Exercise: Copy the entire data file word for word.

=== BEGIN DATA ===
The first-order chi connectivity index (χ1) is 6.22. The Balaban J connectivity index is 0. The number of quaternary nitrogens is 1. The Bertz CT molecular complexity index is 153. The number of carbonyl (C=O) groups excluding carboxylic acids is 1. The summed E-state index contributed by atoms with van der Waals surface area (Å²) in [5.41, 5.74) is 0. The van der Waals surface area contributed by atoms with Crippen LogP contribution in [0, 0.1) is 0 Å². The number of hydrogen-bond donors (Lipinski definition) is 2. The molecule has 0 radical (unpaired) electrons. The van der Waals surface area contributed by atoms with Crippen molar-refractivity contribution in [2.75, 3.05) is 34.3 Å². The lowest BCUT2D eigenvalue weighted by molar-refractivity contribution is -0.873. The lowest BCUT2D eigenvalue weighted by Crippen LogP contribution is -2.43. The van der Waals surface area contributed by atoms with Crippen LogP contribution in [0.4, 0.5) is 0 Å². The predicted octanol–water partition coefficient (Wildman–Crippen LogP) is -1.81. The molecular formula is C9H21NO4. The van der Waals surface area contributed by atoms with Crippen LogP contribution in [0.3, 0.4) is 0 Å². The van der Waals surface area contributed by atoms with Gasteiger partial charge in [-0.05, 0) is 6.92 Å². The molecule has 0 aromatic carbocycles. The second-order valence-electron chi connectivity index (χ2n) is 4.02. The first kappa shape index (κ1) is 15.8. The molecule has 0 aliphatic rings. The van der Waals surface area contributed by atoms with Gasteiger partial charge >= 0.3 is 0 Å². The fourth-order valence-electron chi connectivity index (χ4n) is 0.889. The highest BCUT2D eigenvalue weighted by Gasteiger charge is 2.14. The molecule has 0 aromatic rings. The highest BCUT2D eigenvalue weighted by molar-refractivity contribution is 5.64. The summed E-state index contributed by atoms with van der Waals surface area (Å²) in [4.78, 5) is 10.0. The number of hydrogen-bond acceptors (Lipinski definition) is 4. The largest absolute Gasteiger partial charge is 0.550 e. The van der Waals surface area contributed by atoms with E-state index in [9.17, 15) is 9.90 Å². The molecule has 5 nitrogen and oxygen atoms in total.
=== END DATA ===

The first-order chi connectivity index (χ1) is 6.22. The Balaban J connectivity index is 0. The number of quaternary nitrogens is 1. The Bertz CT molecular complexity index is 153. The number of carbonyl (C=O) groups excluding carboxylic acids is 1. The summed E-state index contributed by atoms with van der Waals surface area (Å²) in [5.41, 5.74) is 0. The van der Waals surface area contributed by atoms with Crippen LogP contribution in [0, 0.1) is 0 Å². The number of hydrogen-bond donors (Lipinski definition) is 2. The molecule has 0 radical (unpaired) electrons. The van der Waals surface area contributed by atoms with Crippen molar-refractivity contribution in [2.75, 3.05) is 34.3 Å². The lowest BCUT2D eigenvalue weighted by molar-refractivity contribution is -0.873. The lowest BCUT2D eigenvalue weighted by Crippen LogP contribution is -2.43. The van der Waals surface area contributed by atoms with Crippen LogP contribution in [0.4, 0.5) is 0 Å². The predicted octanol–water partition coefficient (Wildman–Crippen LogP) is -1.81. The molecular formula is C9H21NO4. The van der Waals surface area contributed by atoms with Crippen LogP contribution in [0.3, 0.4) is 0 Å². The van der Waals surface area contributed by atoms with Gasteiger partial charge in [-0.05, 0) is 6.92 Å². The molecule has 0 aromatic carbocycles. The second-order valence-electron chi connectivity index (χ2n) is 4.02. The first kappa shape index (κ1) is 15.8. The molecule has 0 aliphatic rings. The van der Waals surface area contributed by atoms with Gasteiger partial charge >= 0.3 is 0 Å². The fourth-order valence-electron chi connectivity index (χ4n) is 0.889. The highest BCUT2D eigenvalue weighted by Gasteiger charge is 2.14. The molecule has 0 aromatic rings. The highest BCUT2D eigenvalue weighted by molar-refractivity contribution is 5.64. The summed E-state index contributed by atoms with van der Waals surface area (Å²) in [4.78, 5) is 10.0. The number of hydrogen-bond acceptors (Lipinski definition) is 4. The largest absolute Gasteiger partial charge is 0.550 e. The van der Waals surface area contributed by atoms with E-state index in [9.17, 15) is 9.90 Å². The molecule has 5 nitrogen and oxygen atoms in total.